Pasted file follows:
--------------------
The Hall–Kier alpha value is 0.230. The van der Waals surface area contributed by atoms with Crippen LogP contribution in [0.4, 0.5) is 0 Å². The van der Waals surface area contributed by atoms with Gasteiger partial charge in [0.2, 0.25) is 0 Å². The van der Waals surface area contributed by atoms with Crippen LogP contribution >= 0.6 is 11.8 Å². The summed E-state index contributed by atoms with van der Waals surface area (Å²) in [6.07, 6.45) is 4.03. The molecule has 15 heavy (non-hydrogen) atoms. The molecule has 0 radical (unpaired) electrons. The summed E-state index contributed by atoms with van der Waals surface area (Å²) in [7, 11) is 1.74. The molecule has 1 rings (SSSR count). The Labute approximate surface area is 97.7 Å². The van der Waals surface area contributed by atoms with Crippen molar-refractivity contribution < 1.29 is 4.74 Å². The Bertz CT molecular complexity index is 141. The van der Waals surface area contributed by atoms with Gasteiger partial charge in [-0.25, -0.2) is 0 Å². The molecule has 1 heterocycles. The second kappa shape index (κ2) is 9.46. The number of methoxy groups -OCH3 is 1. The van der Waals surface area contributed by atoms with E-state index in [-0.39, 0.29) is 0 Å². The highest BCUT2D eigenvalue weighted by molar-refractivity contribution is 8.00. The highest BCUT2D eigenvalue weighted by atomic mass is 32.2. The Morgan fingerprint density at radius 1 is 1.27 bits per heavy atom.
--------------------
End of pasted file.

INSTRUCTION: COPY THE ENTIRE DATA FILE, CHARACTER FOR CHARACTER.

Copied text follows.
The Hall–Kier alpha value is 0.230. The van der Waals surface area contributed by atoms with Crippen LogP contribution in [0.4, 0.5) is 0 Å². The van der Waals surface area contributed by atoms with Gasteiger partial charge in [0.2, 0.25) is 0 Å². The van der Waals surface area contributed by atoms with Crippen LogP contribution >= 0.6 is 11.8 Å². The summed E-state index contributed by atoms with van der Waals surface area (Å²) in [6.07, 6.45) is 4.03. The molecule has 15 heavy (non-hydrogen) atoms. The molecule has 0 radical (unpaired) electrons. The summed E-state index contributed by atoms with van der Waals surface area (Å²) in [7, 11) is 1.74. The molecule has 1 rings (SSSR count). The Labute approximate surface area is 97.7 Å². The van der Waals surface area contributed by atoms with Crippen molar-refractivity contribution < 1.29 is 4.74 Å². The Bertz CT molecular complexity index is 141. The van der Waals surface area contributed by atoms with Gasteiger partial charge in [-0.25, -0.2) is 0 Å². The molecule has 1 heterocycles. The second kappa shape index (κ2) is 9.46. The number of methoxy groups -OCH3 is 1. The van der Waals surface area contributed by atoms with E-state index in [-0.39, 0.29) is 0 Å². The highest BCUT2D eigenvalue weighted by molar-refractivity contribution is 8.00. The highest BCUT2D eigenvalue weighted by atomic mass is 32.2. The Morgan fingerprint density at radius 1 is 1.27 bits per heavy atom.